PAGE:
With almost 46 million Americans now relying on food stamps, roughly 15 percent of the population, a 74 percent increase since 2007, Republicans are now targeting the program as part of their budget cutting agenda because, you know, if anybody should bear the costs of this crappy economy it's the working poor who tanked the financial markets in the first place.
Presidential hopeful Newt Gingrich last year derided Democrats as "the party of food stamps". And Republican leaders in the House of Representatives propose changing the program so that the funding is through a "block grant" to the states, rather than allowing it to grow automatically when needed due to an emergency, such as a natural disaster or economic crisis.
But of course, if we eliminated food stamps, how would many of the GOP's corporate sponsors get buy, since over the past few decades of slow income growth, food stamps, like Medicaid, has really become part of a government subsidy for low-wage jobs? Take, for example, Genna Saucedo, who relies on food stamps to help her and her son get by on her $9.70/hour 26-hour-a-week job supervising cashiers at a Wal-Mart:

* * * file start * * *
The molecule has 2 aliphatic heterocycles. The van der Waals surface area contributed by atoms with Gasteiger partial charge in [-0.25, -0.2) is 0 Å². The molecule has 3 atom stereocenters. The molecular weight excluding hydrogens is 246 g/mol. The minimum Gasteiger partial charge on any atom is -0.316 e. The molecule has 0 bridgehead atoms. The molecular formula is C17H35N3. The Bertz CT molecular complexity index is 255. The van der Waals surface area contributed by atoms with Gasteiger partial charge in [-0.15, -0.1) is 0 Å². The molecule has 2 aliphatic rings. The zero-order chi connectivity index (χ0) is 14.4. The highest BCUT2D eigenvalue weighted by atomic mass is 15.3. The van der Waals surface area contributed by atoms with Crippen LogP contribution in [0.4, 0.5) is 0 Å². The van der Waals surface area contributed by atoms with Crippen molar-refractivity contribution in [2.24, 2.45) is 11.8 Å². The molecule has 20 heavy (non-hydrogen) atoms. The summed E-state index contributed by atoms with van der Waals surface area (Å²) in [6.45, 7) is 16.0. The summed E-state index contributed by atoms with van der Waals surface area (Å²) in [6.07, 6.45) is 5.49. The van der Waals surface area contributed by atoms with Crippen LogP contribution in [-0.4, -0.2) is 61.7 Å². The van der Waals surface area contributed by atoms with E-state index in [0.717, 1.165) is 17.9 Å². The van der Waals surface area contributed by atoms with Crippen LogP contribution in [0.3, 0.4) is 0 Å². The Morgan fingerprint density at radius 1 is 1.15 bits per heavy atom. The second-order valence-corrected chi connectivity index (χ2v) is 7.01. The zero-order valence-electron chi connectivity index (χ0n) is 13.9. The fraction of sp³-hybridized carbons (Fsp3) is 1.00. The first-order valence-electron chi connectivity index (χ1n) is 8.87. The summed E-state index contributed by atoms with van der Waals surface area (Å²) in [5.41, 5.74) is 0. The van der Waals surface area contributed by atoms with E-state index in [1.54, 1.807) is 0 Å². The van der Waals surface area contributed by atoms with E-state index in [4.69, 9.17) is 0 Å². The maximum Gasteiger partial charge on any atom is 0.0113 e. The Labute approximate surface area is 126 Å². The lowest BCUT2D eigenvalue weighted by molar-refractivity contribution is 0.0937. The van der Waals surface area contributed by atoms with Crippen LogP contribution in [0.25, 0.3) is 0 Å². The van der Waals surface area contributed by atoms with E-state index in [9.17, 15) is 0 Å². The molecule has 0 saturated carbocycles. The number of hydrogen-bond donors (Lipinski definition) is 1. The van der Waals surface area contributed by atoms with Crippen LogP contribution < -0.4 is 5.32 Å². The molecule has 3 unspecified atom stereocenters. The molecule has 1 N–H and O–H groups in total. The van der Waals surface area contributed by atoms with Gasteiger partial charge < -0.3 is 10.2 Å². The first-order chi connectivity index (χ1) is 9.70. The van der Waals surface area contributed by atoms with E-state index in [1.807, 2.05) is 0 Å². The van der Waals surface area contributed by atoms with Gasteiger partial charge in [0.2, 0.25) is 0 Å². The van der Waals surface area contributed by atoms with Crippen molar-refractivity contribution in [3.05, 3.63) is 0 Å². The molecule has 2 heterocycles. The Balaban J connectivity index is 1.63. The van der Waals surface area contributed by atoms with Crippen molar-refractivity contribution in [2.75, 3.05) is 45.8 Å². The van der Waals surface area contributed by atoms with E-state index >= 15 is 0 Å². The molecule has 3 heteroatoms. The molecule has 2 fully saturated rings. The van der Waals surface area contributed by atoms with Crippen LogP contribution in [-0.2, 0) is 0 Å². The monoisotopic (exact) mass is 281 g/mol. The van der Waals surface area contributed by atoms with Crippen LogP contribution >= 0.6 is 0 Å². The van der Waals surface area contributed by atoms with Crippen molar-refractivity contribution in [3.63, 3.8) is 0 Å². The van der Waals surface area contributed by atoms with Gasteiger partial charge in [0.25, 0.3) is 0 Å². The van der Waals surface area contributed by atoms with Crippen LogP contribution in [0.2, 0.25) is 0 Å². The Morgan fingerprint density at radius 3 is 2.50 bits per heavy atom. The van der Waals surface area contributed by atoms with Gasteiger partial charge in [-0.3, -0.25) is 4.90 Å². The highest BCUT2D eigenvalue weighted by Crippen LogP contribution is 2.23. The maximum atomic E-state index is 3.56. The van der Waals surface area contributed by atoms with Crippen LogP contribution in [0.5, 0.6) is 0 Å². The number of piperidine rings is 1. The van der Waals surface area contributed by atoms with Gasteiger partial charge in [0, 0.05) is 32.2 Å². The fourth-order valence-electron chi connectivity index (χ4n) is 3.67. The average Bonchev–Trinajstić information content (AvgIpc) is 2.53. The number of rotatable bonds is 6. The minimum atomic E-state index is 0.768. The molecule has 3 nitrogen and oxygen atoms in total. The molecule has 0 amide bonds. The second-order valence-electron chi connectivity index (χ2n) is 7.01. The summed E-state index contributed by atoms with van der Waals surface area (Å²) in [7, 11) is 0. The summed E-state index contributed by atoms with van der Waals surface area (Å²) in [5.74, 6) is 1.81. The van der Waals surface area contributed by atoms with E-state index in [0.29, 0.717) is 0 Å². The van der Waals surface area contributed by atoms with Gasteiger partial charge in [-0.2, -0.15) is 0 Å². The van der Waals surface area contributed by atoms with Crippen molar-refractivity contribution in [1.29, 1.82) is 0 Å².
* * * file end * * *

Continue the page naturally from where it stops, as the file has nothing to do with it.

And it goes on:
"It's kind of sad that even though I'm working that I need to have government assistance. I have asked them to please put me on full-time so I can have benefits," said the 32-year-old.
She's worked at Wal-Mart for nine months, and applied for food stamps as soon as her probation ended. She said plenty of her colleagues are in the same situation.
So are her customers. Bill Simon, head of Wal-Mart's U.S. operations, told a conference call last Tuesday that the company had seen an increase in the number of shoppers relying on government assistance for food.
Let's see... so one of the ways Wal-Mart keeps its prices so cheap is by paying its employees so little that they qualify for food stamps, and yet many of their customers still can't afford to shop there without food stamps. Now that's what I call an American success story!
Sometimes I'm convinced that the anti-tax corporatist right won't be satisfied until America is plunged into a Dickensian dystopia.